Laugh, cry or throw up. If that comment suggests a certain ambivalence, it probably reveals more about Molly Ivins than she ever intended that it should. Tom Wicker, a distinguished New York Times columnist who helped recruit Ivins for his newspaper, has observed that nearly all Southerners who take up writing exhibit strong love-hate feelings about the region of their raising. Despite their cynicism, they harbor a steel-tough loyalty and abiding sense of regional identity virtually unknown in other quadrants of America. Whether Wicker’s observation holds up as a generalization is debatable, but it certainly seems to fit Ivins.
Molly Ivins is a walking contradiction, a paradox in search of a dilemma. To know her for more than a few minutes is to discover all sorts of schismatic glitches in the plaster of her facade. There’s the anger and the humor, the pathos and the bathos. There’s the love of the outrageous and the genuine desire to be liked. There’s the cocky self-confidence and the timid insecurity. There is, in fact, a rather long catalog of opposites. But the one most immediately evident is the dichotomy of feelings about Texas.
“Molly is hard to figure out,” says Eden Lipson, a New York Times Book Review editor who counts Ivins among her best friends. “She will tell all sorts of stories making Texans out as the basest possible collection of fools. Then she’ll invite you to her house and shamelessly serve her favorite recipe for jalapeno cornbread baked in a pan shaped like Texas. She won’t admit it, but she’s a hopeless Texas chauvinist.”
Gaylord Shaw noted the same trait when he met Ivins in Denver. As the only two out-of-state reporters-Ivins covered nine states for The New York Times and Shaw had the same assignment for the Los Angeles Times-they formed a foreign correspondents’ association and often spent off-duty hours drinking and talking. “Molly would alternate between bad-mouthing Texas and bragging about it, but it seemed like Texas always dominated the conversation,” recalls Shaw, who now publishes business magazines in Charlotte, North Carolina. “As an Oklahoma boy, I finally got tired of hearing about it, so I challenged her to a chili cookoff. She doesn’t know a thing about making chili. She puts in old tennis balls and rocks. It’s horrible stuff. Naturally, I won the cookoff both years we had it. But I never could get her to admit that Texas chili was not the best.”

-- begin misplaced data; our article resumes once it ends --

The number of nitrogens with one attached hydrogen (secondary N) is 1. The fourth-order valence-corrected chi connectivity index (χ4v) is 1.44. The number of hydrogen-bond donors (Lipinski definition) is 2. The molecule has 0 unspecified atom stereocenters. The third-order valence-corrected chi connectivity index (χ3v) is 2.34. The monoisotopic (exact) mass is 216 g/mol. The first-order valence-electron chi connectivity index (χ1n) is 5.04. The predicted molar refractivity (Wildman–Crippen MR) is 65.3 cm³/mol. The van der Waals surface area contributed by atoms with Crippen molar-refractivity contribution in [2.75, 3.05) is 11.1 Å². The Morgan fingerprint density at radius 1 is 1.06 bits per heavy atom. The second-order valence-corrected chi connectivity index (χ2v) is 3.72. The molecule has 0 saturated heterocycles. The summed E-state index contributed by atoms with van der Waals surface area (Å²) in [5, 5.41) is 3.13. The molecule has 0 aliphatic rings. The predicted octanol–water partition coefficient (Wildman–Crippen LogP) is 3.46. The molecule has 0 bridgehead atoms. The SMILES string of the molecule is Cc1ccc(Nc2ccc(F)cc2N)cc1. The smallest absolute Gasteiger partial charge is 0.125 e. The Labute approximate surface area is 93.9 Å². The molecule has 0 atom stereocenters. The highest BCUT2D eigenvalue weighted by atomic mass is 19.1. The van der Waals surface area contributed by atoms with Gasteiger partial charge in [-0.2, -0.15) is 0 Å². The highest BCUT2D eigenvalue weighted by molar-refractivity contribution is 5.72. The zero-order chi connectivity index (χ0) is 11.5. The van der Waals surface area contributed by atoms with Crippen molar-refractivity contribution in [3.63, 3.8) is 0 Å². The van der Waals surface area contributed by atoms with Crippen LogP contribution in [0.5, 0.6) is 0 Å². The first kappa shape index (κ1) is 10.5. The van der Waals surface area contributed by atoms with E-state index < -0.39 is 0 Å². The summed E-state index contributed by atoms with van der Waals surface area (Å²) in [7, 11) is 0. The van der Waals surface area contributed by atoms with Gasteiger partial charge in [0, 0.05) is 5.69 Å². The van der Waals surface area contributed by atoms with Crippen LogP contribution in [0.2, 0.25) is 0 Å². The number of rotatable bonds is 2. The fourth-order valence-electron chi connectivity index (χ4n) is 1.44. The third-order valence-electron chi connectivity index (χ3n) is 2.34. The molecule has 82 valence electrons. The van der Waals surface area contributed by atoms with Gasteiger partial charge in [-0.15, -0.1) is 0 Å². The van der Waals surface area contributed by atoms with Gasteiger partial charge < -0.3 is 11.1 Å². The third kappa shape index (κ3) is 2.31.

In her writing, the Ivins contradictions can be confusing. The folksy style, which sometimes seems only semiliterate, occasionally clashes with the classical and literary references she likes to sprinkle in. The courthouse-porch idiom does not always complement the New York-liberal ideas. Certainly, Ivins’ writing vernacular enlivens information and opinions that otherwise might be needlessly abrasive or terminally dull. However, she sometimes seems to write down to readers, as if she considers them rubes unable to grasp a point soberly advanced in standard English. Often, she treads dangerously close to parody.
Tom Cross, a construction worker who reads voraciously, contends that Ivins mocks raging liberals in the same way that Times Herald drive-in movie critic Joe Bob Briggs pokes fun at macho rednecks. Cross argues that the two columnists write in similar style and overstate their positions to roughly the same extent. “Besides,” Cross adds, perhaps a touch of parody of his own, “Joe Bob writes about ridiculous movies with gory deaths and naked women. Molly writes about the Legislature. Neither one has much to do with reality.”
Says Ivins, “No one likes to be thought of as a self-parody, but I know a lot of readers equate me with Joe Bob. Some people think I write his column or he writes mine. I guess a lot of people think I am a pseudonymn, that I don’t really exist.”